Why does Queen’s Park have weaker COVID-19 rules than gyms and restaurants, the opposition asks?

The protocols for the pandemic to enter Queen’s Park are getting tougher, but not tough enough according to opposition parties.

MPPs, political staff, journalists, and anyone entering the building will be required to show proof of complete COVID-19 vaccination or a “recent” rapid antigen test to further protect us all when the fall session begins on April 4. October, Speaker of the Legislature Ted Arnott ruled on a new directive Thursday.

That means independent unvaccinated MPPs, including Rick Nicholls, recently expelled from Prime Minister Doug Ford’s Progressive Conservative caucus for refusing to receive two vaccinations, and Randy Hillier will have to undergo regular testing, as will PC MPP Christina Mitas, who has an undisclosed medical exemption.

Liberal leader Steven Del Duca said the policy falls short given that Ford’s vaccine passport system launched Wednesday requires customers to be fully vaccinated to enter high-risk and nonessential locations such as theaters. Only medical exemptions are allowed.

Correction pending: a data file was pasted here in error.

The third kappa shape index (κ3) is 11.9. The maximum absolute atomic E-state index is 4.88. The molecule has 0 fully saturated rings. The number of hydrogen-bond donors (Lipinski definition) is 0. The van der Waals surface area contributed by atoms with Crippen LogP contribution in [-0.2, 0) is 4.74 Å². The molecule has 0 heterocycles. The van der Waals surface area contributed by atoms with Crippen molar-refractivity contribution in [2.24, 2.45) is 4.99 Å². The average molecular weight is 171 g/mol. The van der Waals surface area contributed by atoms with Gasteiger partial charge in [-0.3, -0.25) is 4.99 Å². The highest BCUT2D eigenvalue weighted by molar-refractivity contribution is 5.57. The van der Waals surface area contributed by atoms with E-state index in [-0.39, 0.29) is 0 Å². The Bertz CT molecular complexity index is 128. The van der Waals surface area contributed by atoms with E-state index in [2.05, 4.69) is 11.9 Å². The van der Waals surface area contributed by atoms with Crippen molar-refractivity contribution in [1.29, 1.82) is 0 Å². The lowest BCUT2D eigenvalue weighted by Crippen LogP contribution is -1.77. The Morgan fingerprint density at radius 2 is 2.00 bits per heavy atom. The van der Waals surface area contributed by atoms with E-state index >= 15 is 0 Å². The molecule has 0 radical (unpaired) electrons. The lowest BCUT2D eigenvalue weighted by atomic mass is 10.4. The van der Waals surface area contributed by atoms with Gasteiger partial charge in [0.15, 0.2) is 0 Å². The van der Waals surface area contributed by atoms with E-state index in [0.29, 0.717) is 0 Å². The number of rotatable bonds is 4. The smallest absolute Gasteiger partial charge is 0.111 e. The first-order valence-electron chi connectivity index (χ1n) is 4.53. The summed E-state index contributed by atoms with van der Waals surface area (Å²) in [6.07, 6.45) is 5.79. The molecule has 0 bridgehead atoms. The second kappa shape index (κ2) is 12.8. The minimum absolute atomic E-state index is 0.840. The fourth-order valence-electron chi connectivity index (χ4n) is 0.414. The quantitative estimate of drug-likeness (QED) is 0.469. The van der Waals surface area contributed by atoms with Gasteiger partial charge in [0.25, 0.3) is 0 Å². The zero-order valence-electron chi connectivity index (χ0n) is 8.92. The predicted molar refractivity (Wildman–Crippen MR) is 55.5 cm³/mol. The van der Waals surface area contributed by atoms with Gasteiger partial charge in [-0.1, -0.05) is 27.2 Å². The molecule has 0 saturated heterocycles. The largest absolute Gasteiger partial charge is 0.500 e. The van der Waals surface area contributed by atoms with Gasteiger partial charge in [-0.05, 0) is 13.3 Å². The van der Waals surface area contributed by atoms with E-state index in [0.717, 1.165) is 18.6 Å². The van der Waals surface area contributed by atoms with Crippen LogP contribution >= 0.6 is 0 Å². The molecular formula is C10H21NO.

“Mandatory testing is not the same as mandatory vaccination,” Del Duca said. “People already need to get vaccinated to go to gyms, restaurants and so many other places. It is not enough that PPMs receive special treatment in the form of gap tests. “

New Democratic MP Peggy Sattler said on Twitter that the legislature “should lead by example.”

“Why would the government expect less from an MPP than it expects from someone who goes to the movies or goes out to dinner?”

Anyone entering the building must now pass seven evaluation questions and wear a mask.

Details on timelines and procedures for rapid antigen tests and who pays for them were not provided in the speaker’s directive.

“More detailed information on the new procedures will be made available shortly,” wrote Arnott, a progressive conservative MPP who runs the legislature’s daily question period and oversees the operation of the building.

After Liberals requested in August that Arnott exclude unvaccinated MPPs from the legislature, the speaker noted that it would be unlikely.

“In my opinion, imposing a vaccination mandate on MPPs would have the foreseeable effect of conflicting with MPPs’ rights to enter the compound to perform and fulfill their parliamentary duties and responsibilities,” Arnott said in a response. to the match.

NDP leader Andrea Horwath last month changed about mandatory vaccinations for healthcare and education workers, initially saying they would violate Charter rights, but later admitted she was “wrong … this unprecedented moment. requires unprecedented action. ”


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